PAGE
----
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SENAI teaches industry to make PPE against coronavirus


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After having their routine significantly impacted by the COVID-19 pandemic, 600 Brazilian manufacturers have been selected to receive instruction on how to produce personal protective equipment (PPE) against the novel coronavirus. The initiative is to be carried out as online training by Brazil’s industrial apprenticeship service SENAI.

Last week, SENAI announced the names of 350 companies to take part in the second stage of the project, which will teach technical specifications and norms to guarantee the effectiveness of such products as masks, hand sanitizer, and hospital aprons. They are expected to join the 250 that had been trained after the first call, made on June. Among the manufacturers selected are companies from 20 states—280 of which small- or medium-sized businesses.


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SENAI Director-General Rafael Lucchesi notes that firms in sectors with related production processes make up most of the group, like textile and apparel companies, which can gear up to produce masks, for instance, more easily.


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“As for hand sanitizer, which is among the key items, we have interesting situations, like that of a cachaça maker that really seized the opportunity. There was a serious supply issue, and they played a crucial role,” the director said, referring to cachaça producer Joboia, in Acre state, one of the participants inn the first phase.

The online training will be eight hours long, with consultants helping devise action plans and offering guidance on regulatory requirements and how to adapt existing facilities to the new productive process.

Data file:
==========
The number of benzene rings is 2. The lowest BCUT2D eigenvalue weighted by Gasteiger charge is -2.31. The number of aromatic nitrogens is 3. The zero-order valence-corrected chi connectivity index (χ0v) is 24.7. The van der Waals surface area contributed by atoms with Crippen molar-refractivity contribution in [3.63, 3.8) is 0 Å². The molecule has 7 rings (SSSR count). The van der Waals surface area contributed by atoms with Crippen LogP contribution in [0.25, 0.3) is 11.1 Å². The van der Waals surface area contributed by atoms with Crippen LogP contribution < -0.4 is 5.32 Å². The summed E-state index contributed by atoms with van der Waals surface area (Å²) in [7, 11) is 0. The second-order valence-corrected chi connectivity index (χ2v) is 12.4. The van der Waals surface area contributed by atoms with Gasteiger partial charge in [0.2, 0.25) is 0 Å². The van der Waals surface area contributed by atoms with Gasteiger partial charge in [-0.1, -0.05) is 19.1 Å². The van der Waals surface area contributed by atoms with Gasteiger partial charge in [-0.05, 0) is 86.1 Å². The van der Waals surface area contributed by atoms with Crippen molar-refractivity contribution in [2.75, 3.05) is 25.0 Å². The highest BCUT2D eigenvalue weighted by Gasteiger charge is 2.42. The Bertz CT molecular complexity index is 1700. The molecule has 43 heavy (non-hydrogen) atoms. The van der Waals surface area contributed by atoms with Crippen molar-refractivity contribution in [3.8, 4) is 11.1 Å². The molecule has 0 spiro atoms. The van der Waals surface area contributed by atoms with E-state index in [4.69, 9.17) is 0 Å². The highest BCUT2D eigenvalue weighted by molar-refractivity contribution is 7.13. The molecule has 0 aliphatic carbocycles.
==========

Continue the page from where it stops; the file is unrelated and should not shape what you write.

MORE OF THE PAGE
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Most of the selected companies—189 of the 350—are expected to make common masks, and 33 will offer surgical masks. Consultancy should also cover the production of acetate face shields for 21 companies, and hand sanitizer for seven.

Lucchesi believes the COVID-19 pandemic changes how the world tackles the need to offer items such as masks and ventilators locally. “The world tends not to be at the mercy of  critical item on the sanitary agenda, like a drug or a ventilator. There will be a bigger concern over domestic security on the sanitary agenda,” he pointed out.

Despite attempts to reduce the need for imports, the SENAI director argues that the importance of the debate on productive effectiveness remains unchanged. “It’s a sovereignty issue—a matter of generating employment and creating better jobs. No country has managed to boost development without having a stake in its industry.”

The production of PPE, he added, may offer solace to companies in hard-hit sectors, like apparel. “This production rework has helped a number of investors stay alive, therefore saving companies and jobs,” he said.

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